Friday, June 14, 2013

More, on The War

So, in the comments on my previous post (which comments I thoroughly enjoyed, by the way), David B. made the point about all the talent lost in the War, both those who had already made significant achievements (whose future work we lost) and those who were nipped in the bud, to use seriously what has long since become a cliche: killed so young that they left almost nothing behind.

Of major voices that belong to the first category -- writers of known greatness who died too soon because of the war --  three particularly stand out from my point of view.

First, SAKI. Hector Hugh Munro's mordant wit and cynical hilarity were unique and irreplaceable: think P. G. Wodehouse crossed with Edward Gorey. He's what Evelyn Waugh tried and failed to be. Saki is lucky in one way in that while he died relatively young (mid-forties), he'd long been at the peak of his form and people knew a major voice had been silenced. They've forgotten it since, but that'd have been the same had he lived, given the to and fro of literary reputation and the undervaluing of those who, like Saki, excel mainly in the short story form (cf. Dunsany's fate).

Second, EDWARD THOMAS. I confess I'd never heard of Thomas till introduced to his work by a friend during a 1987 trip to England (the same friend who introduced me to the work of Philip Larkin*) -- a lapse which I count as a failure of our grad. school system. He's remembered today as "the English Frost" (i.e., Rbt Frost), but in his own day he was so admired, and rightly so, that young Frost (who was a good friend of his, by the way, whom he mentored) was known as "the American Thomas".  There are other poets killed in the war, but Brooke and Owen are remembered for capturing the moment (of early idealism and later despair, respectively); I doubt if either wd have had much more to say had he survived. Thomas was different. He was one of the greats, celebrating the quiet joys of English countryside, and his death and that of others like him actually changed the course of English literature, causing the emerging Georgians to be represented only by those minor poets who'd survived the war, thus opening the way to Eliot and Pound's Modernism.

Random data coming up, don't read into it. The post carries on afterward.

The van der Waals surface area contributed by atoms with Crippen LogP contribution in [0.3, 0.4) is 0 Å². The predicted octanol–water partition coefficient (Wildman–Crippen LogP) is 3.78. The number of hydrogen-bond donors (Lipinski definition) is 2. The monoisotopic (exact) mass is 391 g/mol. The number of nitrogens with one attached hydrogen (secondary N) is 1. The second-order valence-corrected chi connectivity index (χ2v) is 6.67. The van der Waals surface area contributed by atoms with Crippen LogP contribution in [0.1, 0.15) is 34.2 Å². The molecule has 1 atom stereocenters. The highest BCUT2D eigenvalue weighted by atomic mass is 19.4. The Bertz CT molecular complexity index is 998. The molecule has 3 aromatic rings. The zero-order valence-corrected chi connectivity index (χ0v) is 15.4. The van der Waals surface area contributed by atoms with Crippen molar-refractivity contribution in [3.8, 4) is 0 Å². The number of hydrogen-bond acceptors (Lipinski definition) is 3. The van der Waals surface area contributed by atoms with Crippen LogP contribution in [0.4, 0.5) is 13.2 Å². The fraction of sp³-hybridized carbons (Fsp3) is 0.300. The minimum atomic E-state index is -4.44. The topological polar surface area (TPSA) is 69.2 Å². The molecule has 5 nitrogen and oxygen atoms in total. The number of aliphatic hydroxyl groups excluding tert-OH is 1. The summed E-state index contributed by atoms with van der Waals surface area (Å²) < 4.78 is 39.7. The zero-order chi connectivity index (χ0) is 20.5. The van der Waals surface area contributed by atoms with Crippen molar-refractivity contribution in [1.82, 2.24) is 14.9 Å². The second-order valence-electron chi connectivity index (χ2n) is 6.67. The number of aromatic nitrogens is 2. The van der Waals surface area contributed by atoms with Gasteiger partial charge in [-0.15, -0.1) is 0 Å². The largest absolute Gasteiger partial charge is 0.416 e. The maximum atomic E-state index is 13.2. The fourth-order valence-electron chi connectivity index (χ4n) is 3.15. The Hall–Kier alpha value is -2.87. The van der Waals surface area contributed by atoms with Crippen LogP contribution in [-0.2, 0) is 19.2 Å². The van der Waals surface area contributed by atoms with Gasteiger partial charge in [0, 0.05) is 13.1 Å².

Third, a name not many people have heard ranks in my mind as a major loss: WM. HOPE HODGSON. Hodgson is very much an acquired taste, but he makes the list for me because he wrote what I consider one of the finest fantasy novels ever written (it's in my top-ten list): THE NIGHT LAND. Whether Hodgson would have created any more major works had he survived was problematic -- after 1914 his works show a distinct tapering off as he sought a popular audience. But even if he'd been unable to recapture the level of his earlier works, a long life may have brought more attention to his work, including the early work that contains all his best. Or his early brilliance might have been buried under a flood of lesser stuff, as was the case with Dunsany (who did survive, barely**) or, to pick a non-war writer, Rbt Chambers. Or he might have recouped and gone on to greater heights, as is suggested by one of his last letters from the front, in which he talks about the blistering vistas he plans to incorporate into his work based on the things he's seen.

Of writers in the second category, those who did survive who'd achieved little before the war include Tolkien, of course, but also C. S. Lewis, who at the time he was serious wounded by shrapnel had written only SPIRITS IN BONDAGE (a worthy achievement in itself) and a few fragments like THE QUEST OF BHLERIS and the BOXON juvenalia.  And far too many others, like G. B. Smith left behind even less than this.



*thanks Ken!

**Dunsany was shot in the head, but this was by his fellow Irish during the rebellion, not German snipers.

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